Plunge in profits for regional airline

Rex airlines profits spiralled 12.8 per cent in the last financial year.

Rex airlines profits spiralled 12.8 per cent in the last financial year.

Regional airline Rex has reported a double-digit drop in net profits for the 2014/15 financial year, despite significant expansions in regional Queensland services.

The company released its full year results last Friday, ending the year with a profit of $9.3 million before tax, a figure that represents a drop of 12.8 per cent compared with last year’s results.

Rex General Manager for Network Strategy, Warrick Lodge, attributes the fall in revenue to ongoing drought and decline in the resource sector.

“We’re facing pretty weak economic conditions in a lot of the regions that we service… We do have a number of regions that are directly affected by the fall in mining traffic,” he says.

However Mr Lodge is still optimistic about the coming year’s developments despite the nosedive in company figures.

“We’ve finished the financial year with a profit and we see that as a pretty solid result in light of hose difficult the operating conditions are,” he says.

“We’ve seen a lot of other independent regional airlines collapse in recent years and Rex has been working hard on investing back into the business to make sure we’re well positioned to take advantage of any opportunities that arise in the future when things start to improve.”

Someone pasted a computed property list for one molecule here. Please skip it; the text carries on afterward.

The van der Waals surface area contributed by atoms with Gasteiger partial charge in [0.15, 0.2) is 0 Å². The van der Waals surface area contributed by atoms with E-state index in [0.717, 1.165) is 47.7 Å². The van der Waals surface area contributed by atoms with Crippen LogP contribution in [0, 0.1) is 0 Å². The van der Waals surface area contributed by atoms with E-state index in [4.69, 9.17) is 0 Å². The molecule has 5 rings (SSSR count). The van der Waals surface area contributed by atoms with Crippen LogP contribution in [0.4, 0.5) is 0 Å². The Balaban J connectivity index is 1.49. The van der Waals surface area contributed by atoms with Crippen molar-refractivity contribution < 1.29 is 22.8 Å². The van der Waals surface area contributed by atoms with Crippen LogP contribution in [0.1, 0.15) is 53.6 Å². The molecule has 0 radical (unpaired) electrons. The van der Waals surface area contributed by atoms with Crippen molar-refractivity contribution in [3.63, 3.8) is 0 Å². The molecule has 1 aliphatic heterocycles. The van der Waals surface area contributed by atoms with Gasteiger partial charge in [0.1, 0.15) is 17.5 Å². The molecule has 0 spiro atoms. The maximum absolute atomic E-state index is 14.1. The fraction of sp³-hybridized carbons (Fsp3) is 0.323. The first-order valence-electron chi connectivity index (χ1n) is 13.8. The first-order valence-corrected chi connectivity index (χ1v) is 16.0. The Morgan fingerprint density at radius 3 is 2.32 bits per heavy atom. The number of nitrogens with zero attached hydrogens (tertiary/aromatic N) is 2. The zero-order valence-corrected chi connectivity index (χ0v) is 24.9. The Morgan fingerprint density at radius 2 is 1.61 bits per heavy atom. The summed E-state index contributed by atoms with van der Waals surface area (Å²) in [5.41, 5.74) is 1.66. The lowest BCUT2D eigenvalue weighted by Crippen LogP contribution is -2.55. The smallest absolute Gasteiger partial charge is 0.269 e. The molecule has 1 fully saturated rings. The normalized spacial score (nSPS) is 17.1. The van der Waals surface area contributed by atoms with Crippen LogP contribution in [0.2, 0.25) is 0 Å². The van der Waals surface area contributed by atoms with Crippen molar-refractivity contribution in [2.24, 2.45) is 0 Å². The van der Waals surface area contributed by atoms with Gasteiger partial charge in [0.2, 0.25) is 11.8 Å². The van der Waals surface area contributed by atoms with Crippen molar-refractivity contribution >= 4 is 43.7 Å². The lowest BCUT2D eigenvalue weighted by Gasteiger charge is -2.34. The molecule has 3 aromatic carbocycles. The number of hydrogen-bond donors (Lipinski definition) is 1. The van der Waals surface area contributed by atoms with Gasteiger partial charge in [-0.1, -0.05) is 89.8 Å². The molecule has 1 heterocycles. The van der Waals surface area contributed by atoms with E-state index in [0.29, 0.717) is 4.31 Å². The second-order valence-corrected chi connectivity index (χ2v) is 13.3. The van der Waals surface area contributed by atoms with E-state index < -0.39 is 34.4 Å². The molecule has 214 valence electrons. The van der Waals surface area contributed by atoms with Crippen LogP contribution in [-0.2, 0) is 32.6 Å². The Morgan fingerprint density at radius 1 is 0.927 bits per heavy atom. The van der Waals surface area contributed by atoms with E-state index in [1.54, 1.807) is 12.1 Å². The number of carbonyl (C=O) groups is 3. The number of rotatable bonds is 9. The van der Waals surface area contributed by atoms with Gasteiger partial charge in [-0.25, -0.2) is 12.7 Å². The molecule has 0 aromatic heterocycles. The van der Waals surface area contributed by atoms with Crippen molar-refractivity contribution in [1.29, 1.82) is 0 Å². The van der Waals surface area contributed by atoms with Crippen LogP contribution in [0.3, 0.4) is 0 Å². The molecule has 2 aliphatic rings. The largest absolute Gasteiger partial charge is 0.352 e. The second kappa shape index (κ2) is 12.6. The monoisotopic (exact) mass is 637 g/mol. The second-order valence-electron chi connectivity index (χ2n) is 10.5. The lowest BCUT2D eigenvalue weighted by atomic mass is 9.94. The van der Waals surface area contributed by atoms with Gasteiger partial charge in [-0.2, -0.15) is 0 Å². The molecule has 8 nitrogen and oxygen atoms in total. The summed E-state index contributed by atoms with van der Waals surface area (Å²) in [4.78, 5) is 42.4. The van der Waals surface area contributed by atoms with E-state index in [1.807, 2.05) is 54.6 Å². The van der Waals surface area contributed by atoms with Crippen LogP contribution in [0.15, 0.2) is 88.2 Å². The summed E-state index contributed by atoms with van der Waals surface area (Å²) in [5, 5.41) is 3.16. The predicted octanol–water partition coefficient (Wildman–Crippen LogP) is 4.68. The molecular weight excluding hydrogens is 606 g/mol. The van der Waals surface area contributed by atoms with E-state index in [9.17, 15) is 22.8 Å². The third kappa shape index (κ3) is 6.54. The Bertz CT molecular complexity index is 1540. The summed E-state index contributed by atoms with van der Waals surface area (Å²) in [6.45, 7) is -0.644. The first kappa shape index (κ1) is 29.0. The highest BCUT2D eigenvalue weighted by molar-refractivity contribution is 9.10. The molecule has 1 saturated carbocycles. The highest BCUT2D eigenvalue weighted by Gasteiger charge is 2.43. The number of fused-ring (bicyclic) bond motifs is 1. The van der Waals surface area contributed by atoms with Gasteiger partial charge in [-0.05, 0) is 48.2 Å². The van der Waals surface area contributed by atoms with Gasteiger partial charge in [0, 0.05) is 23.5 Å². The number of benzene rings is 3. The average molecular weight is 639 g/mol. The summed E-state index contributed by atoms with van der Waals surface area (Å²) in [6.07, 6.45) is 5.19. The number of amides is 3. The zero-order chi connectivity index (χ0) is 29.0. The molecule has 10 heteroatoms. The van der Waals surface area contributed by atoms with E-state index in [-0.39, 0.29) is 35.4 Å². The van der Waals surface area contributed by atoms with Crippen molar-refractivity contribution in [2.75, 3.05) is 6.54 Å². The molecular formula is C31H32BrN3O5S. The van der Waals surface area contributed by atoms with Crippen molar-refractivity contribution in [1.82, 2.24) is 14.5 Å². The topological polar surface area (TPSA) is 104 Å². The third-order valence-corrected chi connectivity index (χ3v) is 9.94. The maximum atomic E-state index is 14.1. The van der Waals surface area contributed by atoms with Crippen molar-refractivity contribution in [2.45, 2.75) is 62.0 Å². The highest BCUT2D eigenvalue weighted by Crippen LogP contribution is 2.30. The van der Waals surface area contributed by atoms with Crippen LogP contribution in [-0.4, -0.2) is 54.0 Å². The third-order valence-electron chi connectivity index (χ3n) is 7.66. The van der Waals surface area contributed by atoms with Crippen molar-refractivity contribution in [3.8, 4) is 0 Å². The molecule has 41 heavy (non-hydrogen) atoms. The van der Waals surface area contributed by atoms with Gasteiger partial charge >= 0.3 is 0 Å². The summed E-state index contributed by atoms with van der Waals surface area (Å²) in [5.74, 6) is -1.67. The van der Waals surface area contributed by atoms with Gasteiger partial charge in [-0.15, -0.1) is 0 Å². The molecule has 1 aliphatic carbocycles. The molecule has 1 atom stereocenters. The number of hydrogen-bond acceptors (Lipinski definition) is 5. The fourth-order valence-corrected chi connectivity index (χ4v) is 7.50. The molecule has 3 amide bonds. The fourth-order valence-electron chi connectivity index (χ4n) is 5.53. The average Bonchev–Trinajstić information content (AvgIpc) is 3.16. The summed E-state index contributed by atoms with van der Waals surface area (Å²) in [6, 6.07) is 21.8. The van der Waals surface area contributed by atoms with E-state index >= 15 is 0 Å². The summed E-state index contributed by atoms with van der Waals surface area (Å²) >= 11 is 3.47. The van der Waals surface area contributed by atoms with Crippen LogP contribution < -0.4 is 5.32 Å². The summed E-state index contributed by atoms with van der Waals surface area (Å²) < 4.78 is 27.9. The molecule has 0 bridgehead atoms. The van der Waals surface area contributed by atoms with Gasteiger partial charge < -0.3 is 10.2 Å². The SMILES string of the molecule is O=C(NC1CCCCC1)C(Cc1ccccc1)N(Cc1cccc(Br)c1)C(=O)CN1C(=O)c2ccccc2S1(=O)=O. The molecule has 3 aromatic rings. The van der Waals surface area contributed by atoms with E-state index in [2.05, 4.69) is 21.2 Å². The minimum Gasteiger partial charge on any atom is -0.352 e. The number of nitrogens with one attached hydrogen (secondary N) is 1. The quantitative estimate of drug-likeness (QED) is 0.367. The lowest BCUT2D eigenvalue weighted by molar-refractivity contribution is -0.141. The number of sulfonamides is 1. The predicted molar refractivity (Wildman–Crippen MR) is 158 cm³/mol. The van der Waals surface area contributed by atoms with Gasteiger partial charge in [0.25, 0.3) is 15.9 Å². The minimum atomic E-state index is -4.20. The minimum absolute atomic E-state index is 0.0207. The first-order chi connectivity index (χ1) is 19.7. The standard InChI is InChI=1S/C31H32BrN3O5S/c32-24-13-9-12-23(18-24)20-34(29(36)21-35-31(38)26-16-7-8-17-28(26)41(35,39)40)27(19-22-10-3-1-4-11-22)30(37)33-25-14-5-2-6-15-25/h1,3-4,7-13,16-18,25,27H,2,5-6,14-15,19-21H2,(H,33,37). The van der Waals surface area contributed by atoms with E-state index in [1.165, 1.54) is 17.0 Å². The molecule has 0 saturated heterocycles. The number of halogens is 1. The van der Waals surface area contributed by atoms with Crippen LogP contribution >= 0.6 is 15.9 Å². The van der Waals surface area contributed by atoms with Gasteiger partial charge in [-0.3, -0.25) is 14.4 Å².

Regional Queensland has been a major focus for the airline, which has started servicing sixteen new Queensland regions since January this year.

The company was awarded three new regulated routes by the Queensland Government in 2015, making it the key service provider to regional Queensland.

The new routes means greater connectivity for remote Queensland, enabling the transport of freight, health services as well as opening new business opportunities.

Small communities rely on specialists flying in, as well as being able to go to bigger towns and cities to access services.

“The remoteness of the outback Queensland operations is unique, and the service is just extremely relied upon by the local communities that we serve,” says Mr Lodge.

The recent developments in Queensland have contributed to the company’s drop in profit margins as a result of one-off set up costs.

“We’ve really been investing heavily in Queensland in the last financial year. We’re really keen to find other opportunities and start flying between other Queensland destinations.”